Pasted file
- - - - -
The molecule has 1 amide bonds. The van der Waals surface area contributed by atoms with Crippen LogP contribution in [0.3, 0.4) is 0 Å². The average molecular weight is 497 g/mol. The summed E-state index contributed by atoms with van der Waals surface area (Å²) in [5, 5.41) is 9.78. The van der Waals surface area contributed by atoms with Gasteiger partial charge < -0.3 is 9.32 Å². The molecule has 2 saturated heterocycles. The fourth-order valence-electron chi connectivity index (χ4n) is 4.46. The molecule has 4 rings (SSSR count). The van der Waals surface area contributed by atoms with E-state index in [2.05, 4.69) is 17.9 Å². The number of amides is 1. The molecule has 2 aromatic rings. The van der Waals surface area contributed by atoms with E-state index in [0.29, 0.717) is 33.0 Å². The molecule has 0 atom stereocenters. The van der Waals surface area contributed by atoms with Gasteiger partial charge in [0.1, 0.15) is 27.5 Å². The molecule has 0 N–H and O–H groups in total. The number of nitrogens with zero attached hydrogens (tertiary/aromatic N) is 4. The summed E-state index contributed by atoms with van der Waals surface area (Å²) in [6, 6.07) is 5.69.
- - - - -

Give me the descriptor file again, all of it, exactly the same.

The molecule has 1 amide bonds. The van der Waals surface area contributed by atoms with Crippen LogP contribution in [0.3, 0.4) is 0 Å². The average molecular weight is 497 g/mol. The summed E-state index contributed by atoms with van der Waals surface area (Å²) in [5, 5.41) is 9.78. The van der Waals surface area contributed by atoms with Gasteiger partial charge < -0.3 is 9.32 Å². The molecule has 2 saturated heterocycles. The fourth-order valence-electron chi connectivity index (χ4n) is 4.46. The molecule has 4 rings (SSSR count). The van der Waals surface area contributed by atoms with E-state index in [2.05, 4.69) is 17.9 Å². The number of amides is 1. The molecule has 2 aromatic rings. The van der Waals surface area contributed by atoms with E-state index in [0.29, 0.717) is 33.0 Å². The molecule has 0 atom stereocenters. The van der Waals surface area contributed by atoms with Gasteiger partial charge in [0.1, 0.15) is 27.5 Å². The molecule has 0 N–H and O–H groups in total. The number of nitrogens with zero attached hydrogens (tertiary/aromatic N) is 4. The summed E-state index contributed by atoms with van der Waals surface area (Å²) in [6, 6.07) is 5.69.